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Antimicrobial Resistance in Gram-positive Cocci: Past 50 Years, Present and Future
Jae-Hoon Song1,2
Division of Infectious Diseases, Samsung Medical Center Sungkyunkwan University School of Medicine1, Asia Pacific Foundation for Infectious Diseases (APFID)2, Seoul, Korea
Vol.43 Num.6 (p443~449)
Widespread development of antimicrobial resistance by major bacterial pathogens including Staphylococcus aureus, Streptococcus pneumoniae, Enterococci, and gram-negative bacilli have emerged as a global healthcare concern. Antimicrobial resistance was first identified during the 1940s and 50s with penicillin resistance in S. aureus . During the 1970s and 80s, methicillin-resistant S. aureus (MRSA) rapidly emerged as a major nosocomial pathogen in hospitals throughout the world. In the 1990s, a variation of MRSA emerged as community-associated MRSA (CA-MRSA), which is contracted outside of the hospital setting, and has become one of the most common pathogens associated with skin and skin structure infections in the United States and other parts of the world. Vancomycin-intermediate S. aureus (VISA) was first reported in 1996, and high-level vancomycin-resistant S. aureus (VRSA) was reported in 2002. S. pneumoniae has demonstrated a significant increase in resistance to macrolides and beta-lactam agents since 1980s, particularly in Asian countries while penicillin resistance is not prevalent among non-meningeal isolates according to the new breakpoints from CLSI. Vancomycin resistant enterococci, particularly E. faecium, is a major concern associated with nosocomial infections in many hospitals. Given the widespread emergence and spread of antimicrobial resistant gram-positive cocci during recent decades, the problem is likely to continue to increase as a critical, clinical problem.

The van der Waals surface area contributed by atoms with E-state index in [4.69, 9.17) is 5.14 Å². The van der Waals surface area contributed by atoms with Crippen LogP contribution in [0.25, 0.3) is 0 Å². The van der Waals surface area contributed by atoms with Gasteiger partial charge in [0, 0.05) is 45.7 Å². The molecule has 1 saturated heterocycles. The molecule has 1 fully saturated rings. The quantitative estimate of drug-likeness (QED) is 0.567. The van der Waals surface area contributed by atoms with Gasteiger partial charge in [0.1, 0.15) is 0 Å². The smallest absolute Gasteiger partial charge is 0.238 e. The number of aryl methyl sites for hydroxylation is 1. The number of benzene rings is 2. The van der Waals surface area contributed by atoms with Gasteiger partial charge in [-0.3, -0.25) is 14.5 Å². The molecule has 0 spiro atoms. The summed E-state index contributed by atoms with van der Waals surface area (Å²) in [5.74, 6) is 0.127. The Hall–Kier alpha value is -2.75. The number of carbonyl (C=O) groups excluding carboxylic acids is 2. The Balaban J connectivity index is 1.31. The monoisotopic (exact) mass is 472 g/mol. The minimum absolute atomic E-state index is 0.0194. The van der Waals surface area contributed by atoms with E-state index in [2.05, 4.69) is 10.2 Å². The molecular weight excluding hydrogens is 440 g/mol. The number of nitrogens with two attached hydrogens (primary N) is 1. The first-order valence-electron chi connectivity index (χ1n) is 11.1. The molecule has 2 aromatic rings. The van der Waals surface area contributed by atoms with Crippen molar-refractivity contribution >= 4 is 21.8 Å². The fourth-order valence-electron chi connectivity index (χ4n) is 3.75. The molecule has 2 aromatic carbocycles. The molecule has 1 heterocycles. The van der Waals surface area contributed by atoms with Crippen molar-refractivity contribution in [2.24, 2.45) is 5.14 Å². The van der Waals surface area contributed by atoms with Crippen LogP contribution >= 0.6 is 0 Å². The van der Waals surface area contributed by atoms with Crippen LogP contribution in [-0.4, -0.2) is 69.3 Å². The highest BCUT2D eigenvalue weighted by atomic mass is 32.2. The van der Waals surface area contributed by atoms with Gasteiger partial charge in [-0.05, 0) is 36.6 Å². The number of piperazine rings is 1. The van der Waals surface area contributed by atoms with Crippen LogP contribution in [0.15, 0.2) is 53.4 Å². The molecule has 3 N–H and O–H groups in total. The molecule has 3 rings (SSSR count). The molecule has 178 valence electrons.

Keywords : Antimicrobial resistance, Gram-positive cocci, Staphylococcus aureus , Streptococcus pneumoniae, Enterococci